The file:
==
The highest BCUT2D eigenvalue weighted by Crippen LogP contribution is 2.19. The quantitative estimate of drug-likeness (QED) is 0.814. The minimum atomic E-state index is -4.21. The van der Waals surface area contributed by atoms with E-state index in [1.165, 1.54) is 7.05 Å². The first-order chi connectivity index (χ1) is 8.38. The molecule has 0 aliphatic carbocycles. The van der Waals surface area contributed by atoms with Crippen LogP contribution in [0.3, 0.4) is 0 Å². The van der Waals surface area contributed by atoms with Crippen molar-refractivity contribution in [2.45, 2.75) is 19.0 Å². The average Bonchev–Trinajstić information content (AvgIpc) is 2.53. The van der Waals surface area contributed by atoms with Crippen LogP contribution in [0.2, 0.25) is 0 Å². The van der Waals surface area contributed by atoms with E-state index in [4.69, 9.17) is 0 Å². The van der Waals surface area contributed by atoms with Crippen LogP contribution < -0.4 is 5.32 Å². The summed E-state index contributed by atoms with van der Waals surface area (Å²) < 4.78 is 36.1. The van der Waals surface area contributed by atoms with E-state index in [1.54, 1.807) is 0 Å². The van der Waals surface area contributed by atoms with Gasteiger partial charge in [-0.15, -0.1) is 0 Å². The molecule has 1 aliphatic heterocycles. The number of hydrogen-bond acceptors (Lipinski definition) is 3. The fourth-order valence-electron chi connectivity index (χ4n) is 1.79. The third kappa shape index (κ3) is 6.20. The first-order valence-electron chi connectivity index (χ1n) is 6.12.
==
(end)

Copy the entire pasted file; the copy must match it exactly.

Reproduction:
The highest BCUT2D eigenvalue weighted by Crippen LogP contribution is 2.19. The quantitative estimate of drug-likeness (QED) is 0.814. The minimum atomic E-state index is -4.21. The van der Waals surface area contributed by atoms with E-state index in [1.165, 1.54) is 7.05 Å². The first-order chi connectivity index (χ1) is 8.38. The molecule has 0 aliphatic carbocycles. The van der Waals surface area contributed by atoms with Crippen LogP contribution in [0.3, 0.4) is 0 Å². The van der Waals surface area contributed by atoms with Crippen molar-refractivity contribution in [2.45, 2.75) is 19.0 Å². The average Bonchev–Trinajstić information content (AvgIpc) is 2.53. The van der Waals surface area contributed by atoms with Crippen LogP contribution in [0.2, 0.25) is 0 Å². The van der Waals surface area contributed by atoms with E-state index in [4.69, 9.17) is 0 Å². The van der Waals surface area contributed by atoms with Crippen LogP contribution < -0.4 is 5.32 Å². The summed E-state index contributed by atoms with van der Waals surface area (Å²) < 4.78 is 36.1. The van der Waals surface area contributed by atoms with E-state index in [1.54, 1.807) is 0 Å². The van der Waals surface area contributed by atoms with Gasteiger partial charge in [-0.15, -0.1) is 0 Å². The molecule has 1 aliphatic heterocycles. The number of hydrogen-bond acceptors (Lipinski definition) is 3. The fourth-order valence-electron chi connectivity index (χ4n) is 1.79. The third kappa shape index (κ3) is 6.20. The first-order valence-electron chi connectivity index (χ1n) is 6.12.